After high school, Strayhorn was beginning to compose. "I was working and going to orchestra rehearsal on Wednesday night," remembers Herforth. "I stopped at the drug store where Billy was working. As we took a walk, he asked me, ‘What do you think about this?’ He sang the opening lines of a song he had composed called ‘Lush Life.’ I thought it was fantastic." Herforth may have been the first person to hear the song, written by the teenaged Strayhorn, that later became a jazz classic.

According to Herforth, Strayhorn "admitted a marvelous and undying admiration for the lyrics of Cole Porter, those super sophisticated things. That’s where he got his model, if he needed one. But Lush Life is as super sophisticated as anything Porter came up with." Even today, more than six decades later, Herforth becomes emotional when he hears the song his old childhood friend had written. "It brings me to the point of tears sometimes. It chokes me up that Bill could not be even more renowned, that Billy could not have lived long enough to see recognition come his way."

Herforth went to the New England Conservatory and eventually played trumpet with the Boston Symphony and the Cleveland Orchestra.

When Herforth went home to Pittsburgh 1938, Strayhorn told him he had been listening to the music of Duke Ellington and shared a secret plan with his longtime friend. "He told me that Ellington was coming to Pittsburgh to play at the Stanley Theatre and he, Billy, would like to take a group of his compositions and show them to Ellington. And I remember saying, ‘Do it! Do it!’ I’m sure he would have done it without my encouraging, but that is what got Ellington and Strayhorn together."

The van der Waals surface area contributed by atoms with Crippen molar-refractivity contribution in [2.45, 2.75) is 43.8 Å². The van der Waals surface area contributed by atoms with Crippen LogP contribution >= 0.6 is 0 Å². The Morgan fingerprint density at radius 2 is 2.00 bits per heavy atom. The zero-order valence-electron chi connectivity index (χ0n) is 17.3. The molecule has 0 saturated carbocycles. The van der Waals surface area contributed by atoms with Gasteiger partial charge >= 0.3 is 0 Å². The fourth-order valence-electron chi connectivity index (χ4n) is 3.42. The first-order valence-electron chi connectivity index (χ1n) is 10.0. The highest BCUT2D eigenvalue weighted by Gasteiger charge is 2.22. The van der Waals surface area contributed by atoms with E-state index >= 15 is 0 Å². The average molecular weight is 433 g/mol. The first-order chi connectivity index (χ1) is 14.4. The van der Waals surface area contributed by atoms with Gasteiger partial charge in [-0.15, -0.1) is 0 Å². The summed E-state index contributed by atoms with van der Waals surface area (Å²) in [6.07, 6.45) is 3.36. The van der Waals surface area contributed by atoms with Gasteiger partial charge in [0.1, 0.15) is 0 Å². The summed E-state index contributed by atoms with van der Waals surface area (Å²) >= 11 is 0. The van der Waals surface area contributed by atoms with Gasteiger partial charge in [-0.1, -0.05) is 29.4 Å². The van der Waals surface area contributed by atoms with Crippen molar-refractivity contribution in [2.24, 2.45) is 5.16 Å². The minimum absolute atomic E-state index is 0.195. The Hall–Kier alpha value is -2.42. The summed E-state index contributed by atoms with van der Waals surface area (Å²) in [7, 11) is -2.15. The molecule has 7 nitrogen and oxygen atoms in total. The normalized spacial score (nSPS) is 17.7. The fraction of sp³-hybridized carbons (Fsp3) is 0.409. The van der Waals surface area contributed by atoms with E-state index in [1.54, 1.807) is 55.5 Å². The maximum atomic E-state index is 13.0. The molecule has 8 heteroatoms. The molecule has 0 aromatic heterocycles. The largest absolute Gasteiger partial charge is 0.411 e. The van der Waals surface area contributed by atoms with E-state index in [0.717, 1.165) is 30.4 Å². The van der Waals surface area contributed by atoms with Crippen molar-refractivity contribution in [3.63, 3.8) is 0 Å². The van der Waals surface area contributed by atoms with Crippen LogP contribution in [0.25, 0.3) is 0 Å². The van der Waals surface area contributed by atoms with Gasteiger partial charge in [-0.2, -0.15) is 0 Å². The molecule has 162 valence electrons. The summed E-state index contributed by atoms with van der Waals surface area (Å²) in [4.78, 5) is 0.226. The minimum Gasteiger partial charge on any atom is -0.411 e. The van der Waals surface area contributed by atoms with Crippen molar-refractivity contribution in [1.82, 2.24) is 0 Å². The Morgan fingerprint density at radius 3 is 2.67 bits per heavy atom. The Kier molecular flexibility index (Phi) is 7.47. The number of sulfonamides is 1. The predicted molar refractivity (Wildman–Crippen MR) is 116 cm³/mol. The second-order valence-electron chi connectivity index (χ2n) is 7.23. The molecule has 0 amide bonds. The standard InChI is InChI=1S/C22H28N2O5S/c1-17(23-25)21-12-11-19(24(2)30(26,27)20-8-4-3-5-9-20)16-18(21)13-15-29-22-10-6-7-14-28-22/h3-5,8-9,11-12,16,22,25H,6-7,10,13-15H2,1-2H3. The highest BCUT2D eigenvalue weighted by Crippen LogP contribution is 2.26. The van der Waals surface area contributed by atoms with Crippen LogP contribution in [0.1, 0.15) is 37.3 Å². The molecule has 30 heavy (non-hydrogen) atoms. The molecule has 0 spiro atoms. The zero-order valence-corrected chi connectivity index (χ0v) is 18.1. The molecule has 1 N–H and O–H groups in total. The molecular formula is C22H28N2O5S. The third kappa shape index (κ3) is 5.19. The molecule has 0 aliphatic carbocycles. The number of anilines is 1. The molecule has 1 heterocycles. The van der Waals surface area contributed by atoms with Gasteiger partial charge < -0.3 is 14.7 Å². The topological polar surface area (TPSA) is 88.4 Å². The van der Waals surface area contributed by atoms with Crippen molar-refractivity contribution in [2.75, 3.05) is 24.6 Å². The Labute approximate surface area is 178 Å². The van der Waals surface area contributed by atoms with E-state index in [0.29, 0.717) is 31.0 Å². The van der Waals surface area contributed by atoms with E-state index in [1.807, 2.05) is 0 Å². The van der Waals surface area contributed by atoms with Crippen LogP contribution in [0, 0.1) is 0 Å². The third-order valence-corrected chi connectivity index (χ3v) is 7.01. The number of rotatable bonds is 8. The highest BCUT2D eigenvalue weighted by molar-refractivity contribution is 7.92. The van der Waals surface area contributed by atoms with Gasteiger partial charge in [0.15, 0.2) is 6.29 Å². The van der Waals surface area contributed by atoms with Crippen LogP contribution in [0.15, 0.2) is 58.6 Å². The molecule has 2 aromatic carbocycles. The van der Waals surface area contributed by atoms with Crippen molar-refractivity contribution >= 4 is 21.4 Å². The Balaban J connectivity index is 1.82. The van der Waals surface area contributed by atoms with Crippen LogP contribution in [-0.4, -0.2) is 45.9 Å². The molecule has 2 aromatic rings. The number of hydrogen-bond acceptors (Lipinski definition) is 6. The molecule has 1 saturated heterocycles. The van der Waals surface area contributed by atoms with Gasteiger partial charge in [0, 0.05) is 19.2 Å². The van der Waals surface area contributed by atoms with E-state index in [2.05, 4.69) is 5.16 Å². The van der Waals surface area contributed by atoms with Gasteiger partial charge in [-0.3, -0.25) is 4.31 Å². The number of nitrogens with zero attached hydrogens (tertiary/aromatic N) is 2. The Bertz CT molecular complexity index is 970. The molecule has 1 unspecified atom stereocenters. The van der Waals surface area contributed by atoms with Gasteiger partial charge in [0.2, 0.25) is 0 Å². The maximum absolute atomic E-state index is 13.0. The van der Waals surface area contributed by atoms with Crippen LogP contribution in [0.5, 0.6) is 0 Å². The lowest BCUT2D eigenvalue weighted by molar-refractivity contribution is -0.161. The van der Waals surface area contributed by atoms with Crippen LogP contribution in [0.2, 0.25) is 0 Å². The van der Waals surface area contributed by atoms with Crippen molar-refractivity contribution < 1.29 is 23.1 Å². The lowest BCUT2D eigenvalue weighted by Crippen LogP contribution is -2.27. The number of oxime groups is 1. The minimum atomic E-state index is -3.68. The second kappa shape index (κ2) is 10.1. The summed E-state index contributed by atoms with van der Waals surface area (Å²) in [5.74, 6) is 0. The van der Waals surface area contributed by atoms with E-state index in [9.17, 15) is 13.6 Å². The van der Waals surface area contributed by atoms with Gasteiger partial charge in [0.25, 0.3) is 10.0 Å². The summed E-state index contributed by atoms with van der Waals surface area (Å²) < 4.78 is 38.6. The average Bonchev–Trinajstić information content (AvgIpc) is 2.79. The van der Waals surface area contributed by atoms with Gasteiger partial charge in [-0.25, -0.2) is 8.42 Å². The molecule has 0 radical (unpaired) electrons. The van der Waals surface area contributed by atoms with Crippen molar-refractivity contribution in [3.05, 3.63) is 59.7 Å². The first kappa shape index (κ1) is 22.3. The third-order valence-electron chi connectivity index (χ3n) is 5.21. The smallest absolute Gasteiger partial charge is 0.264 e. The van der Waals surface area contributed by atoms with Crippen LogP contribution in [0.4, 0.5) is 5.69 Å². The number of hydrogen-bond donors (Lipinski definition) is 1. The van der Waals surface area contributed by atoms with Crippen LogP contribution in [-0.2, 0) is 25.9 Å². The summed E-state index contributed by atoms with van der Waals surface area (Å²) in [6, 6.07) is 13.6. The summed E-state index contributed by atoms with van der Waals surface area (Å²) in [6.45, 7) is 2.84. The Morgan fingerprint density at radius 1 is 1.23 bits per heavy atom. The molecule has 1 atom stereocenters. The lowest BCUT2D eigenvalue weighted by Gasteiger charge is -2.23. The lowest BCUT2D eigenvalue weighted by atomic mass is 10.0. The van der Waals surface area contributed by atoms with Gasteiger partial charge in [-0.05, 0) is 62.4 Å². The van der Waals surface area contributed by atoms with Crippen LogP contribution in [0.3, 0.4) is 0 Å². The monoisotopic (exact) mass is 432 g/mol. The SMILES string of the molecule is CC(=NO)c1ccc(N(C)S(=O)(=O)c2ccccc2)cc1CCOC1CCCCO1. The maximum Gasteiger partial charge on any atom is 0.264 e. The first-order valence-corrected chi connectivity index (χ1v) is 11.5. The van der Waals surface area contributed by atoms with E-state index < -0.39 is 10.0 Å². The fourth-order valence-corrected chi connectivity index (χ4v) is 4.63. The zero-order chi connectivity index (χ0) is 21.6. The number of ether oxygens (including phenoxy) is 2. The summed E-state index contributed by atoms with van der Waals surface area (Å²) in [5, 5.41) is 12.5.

A man Strayhorn had met at the drug store where he was working arranged for the young piano player to meet Ellington who immediately asked him to play. Strayhorn began playing "Sophisticated Lady" and said, "Mr. Ellington, this is the way you played this number in the show. Now, this is the way I would play it."

Three months later, Ellington made his first recording of a Strayhorn song. Within a year Ellington recorded a series of Strayhorn tunes, including one he adopted as his new theme song. "Take the ‘A’ Train" which has also become a jazz classic.

Strayhorn became an indispensable part of the Duke Ellington American jazz saga and a legend among musicians.

In June of 1961, the Ellington Orchestra came to Cleveland to play a joint concert with the Cleveland Orchestra. Playing trumpet with the Cleveland Orchestra at the time was Strayhorn’s old boyhood friend, Harry Herforth. "We had a joyful hug and a glad reunion," remembers Herforth.. I asked him if he could come out to the house for dinner and he said, ‘yes.’ "I drove downtown later in the afternoon, picked him up, and brought him out to our house on Berkshire Road in Cleveland Heights. We had dinner, this elegant young man, elegant in every aspect -- speech and dress, demeanor. I’m sure he charmed my whole family because my children, even as adults, remembered Billy."

Looking back on that family dinner with Strayhorn in Cleveland Heights, Herforth says Billy, who died seven years later, should have been much more appreciated by the general public. Herforth, who became an outstanding classical trumpeter and a teacher for more than 50 years, remembers his long friendship with jazz giant Billy Strayhorn as a highlight of his career.

CLICK HERE for the last installment of "Jazzed in Cleveland"

Copyright 1997 Joe Mosbrook

You can hear radio versions of Cleveland Jazz History on WCPN/90.3 Monday nights at 9:30 and Friday afternoons at 12:30. Mosbrook's 1993 Cleveland Jazz History book, based on research for earlier broadcasts, is available from some Cleveland area bookstores, libraries, and the Northeast Ohio Jazz Society (216-397-9900).